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Protect Yourself During a Flood
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By Member Nick Smoot
March 16, 2018

Know your Risk!

Flooding is the most common natural disaster in the United States. Deadly flooding can happen anywhere and faster than you might expect. It is important to be prepared for flooding if you live in a low-lying area near a body of water, such as a river, stream, or culvert. You should also be wary if you live along a coastline or downstream from a dam, levee, or area that has been burned by wildfire.

What:
Flooding is a temporary overflowing of water onto land that is normally dry. Flooding may happen with only a few inches of water, or it may cover a house to the rooftop. There are many possible causes of floods including heavy rain or snowmelt, coastal storms and storm surge, waterway overflow from being blocked with debris or ice, or overflow of levees, dams, or waste water systems, Flooding can occur slowly over many days or happen very quickly with little or no warning, called flash floods.

Where:
Flooding can happen in any U.S. state or territory. It is particularly important to be prepared for flooding if you live in a low-lying area near a body of water, such as near a river, stream, or culvert; along a coast; or downstream from a dam or levee.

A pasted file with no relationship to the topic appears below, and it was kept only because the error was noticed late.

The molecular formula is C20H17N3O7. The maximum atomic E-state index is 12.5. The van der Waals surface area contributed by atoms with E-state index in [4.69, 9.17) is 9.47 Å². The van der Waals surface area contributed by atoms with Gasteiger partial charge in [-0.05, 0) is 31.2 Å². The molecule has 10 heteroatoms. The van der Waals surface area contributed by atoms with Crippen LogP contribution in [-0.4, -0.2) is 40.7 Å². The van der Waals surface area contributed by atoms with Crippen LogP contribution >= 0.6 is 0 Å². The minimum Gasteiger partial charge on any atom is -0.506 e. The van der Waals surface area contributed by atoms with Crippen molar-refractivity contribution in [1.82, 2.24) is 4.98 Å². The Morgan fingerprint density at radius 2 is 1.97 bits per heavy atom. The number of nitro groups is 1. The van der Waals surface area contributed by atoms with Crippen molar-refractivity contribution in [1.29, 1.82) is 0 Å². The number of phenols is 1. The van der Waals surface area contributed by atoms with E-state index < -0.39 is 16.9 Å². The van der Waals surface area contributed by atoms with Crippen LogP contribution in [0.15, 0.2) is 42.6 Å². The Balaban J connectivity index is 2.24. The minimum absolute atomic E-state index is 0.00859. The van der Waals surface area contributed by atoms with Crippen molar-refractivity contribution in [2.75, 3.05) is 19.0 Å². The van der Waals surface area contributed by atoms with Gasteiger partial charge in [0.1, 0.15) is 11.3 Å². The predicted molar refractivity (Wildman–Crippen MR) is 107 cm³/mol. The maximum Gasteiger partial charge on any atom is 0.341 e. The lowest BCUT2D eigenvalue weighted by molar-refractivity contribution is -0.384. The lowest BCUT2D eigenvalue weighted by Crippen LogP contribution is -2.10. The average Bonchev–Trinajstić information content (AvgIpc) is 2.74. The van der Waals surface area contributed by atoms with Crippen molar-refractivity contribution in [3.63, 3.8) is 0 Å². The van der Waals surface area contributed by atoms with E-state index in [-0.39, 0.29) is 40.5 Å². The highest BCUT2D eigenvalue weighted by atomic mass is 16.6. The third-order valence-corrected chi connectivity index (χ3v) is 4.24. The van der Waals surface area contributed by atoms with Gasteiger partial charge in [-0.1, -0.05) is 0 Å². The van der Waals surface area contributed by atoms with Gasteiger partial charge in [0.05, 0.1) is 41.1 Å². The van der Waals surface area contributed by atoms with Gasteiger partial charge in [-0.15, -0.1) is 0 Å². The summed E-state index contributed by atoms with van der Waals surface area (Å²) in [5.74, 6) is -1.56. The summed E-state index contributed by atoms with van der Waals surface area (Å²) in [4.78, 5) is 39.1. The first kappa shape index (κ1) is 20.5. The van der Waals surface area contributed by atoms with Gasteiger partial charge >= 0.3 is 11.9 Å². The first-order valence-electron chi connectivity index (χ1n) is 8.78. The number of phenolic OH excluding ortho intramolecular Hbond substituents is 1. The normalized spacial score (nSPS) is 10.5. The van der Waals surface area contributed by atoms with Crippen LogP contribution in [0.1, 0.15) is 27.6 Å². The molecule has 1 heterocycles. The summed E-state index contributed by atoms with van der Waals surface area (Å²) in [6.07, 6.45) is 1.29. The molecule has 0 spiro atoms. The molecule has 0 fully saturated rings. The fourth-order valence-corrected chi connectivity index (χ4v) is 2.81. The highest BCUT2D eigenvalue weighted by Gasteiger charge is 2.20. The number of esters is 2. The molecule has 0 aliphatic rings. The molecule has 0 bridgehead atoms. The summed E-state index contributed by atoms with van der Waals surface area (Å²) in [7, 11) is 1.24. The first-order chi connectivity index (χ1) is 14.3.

When:
Flooding can occur during every season, but some areas of the country are at greater risk at certain times of the year. Coastal areas are at greater risk for flooding during hurricane season (i.e., June to November), while the Midwest is more at risk in the spring and during heavy summer rains. Ice jams occur in the spring in the Northeast and Northwest. Even the deserts of the Southwest are at risk during the late summer monsoon season.

Basic Safety Tips
-Turn Around, Don’t Drown! ®
-Avoid walking or driving through flood waters.
-Do not drive over bridges that are over fast-moving floodwaters. Floodwaters can scour foundation material from around the footings and make the bridge unstable.
-Just 6 inches of moving water can knock you down, and one foot of moving water can sweep your vehicle away.
-If there is a chance of flash flooding, move immediately to higher ground.
-If floodwaters rise around your car but the water is not moving, abandon the car and move to higher ground. Do not leave the car and enter moving water.
-Avoid camping or parking along streams, rivers, and creeks during heavy rainfall. These areas can flood quickly and with little warning.

For further information, visit www. ready.gov.

Hyperlinks: Ready.gov Flooding Information
FEMA Flood Maps
National Flood Insurance Program
 
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